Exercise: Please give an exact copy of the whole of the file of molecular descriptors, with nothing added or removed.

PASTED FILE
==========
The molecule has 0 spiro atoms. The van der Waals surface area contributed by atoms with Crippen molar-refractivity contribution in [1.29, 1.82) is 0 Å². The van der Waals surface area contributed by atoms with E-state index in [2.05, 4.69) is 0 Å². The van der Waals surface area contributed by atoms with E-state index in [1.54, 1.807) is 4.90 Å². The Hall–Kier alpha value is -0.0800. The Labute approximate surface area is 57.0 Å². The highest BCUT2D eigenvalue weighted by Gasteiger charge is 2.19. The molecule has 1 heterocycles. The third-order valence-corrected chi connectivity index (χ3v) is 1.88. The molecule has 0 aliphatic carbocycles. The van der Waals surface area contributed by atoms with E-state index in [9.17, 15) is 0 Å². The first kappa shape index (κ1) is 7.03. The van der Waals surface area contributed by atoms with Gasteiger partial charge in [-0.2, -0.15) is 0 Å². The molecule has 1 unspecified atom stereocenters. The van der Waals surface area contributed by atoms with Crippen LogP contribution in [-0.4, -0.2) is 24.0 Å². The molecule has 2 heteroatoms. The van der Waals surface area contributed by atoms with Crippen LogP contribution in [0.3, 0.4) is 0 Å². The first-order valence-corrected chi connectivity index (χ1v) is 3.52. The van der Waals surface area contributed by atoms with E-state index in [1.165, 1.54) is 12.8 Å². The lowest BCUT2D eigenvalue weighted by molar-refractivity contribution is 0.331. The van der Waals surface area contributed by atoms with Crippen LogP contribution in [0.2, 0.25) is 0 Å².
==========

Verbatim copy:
The molecule has 0 spiro atoms. The van der Waals surface area contributed by atoms with Crippen molar-refractivity contribution in [1.29, 1.82) is 0 Å². The van der Waals surface area contributed by atoms with E-state index in [2.05, 4.69) is 0 Å². The van der Waals surface area contributed by atoms with E-state index in [1.54, 1.807) is 4.90 Å². The Hall–Kier alpha value is -0.0800. The Labute approximate surface area is 57.0 Å². The highest BCUT2D eigenvalue weighted by Gasteiger charge is 2.19. The molecule has 1 heterocycles. The third-order valence-corrected chi connectivity index (χ3v) is 1.88. The molecule has 0 aliphatic carbocycles. The van der Waals surface area contributed by atoms with E-state index in [9.17, 15) is 0 Å². The first kappa shape index (κ1) is 7.03. The van der Waals surface area contributed by atoms with Gasteiger partial charge in [-0.2, -0.15) is 0 Å². The molecule has 1 unspecified atom stereocenters. The van der Waals surface area contributed by atoms with Crippen LogP contribution in [-0.4, -0.2) is 24.0 Å². The molecule has 2 heteroatoms. The van der Waals surface area contributed by atoms with Crippen LogP contribution in [0.3, 0.4) is 0 Å². The first-order valence-corrected chi connectivity index (χ1v) is 3.52. The van der Waals surface area contributed by atoms with E-state index in [1.165, 1.54) is 12.8 Å². The lowest BCUT2D eigenvalue weighted by molar-refractivity contribution is 0.331. The van der Waals surface area contributed by atoms with Crippen LogP contribution in [0.2, 0.25) is 0 Å².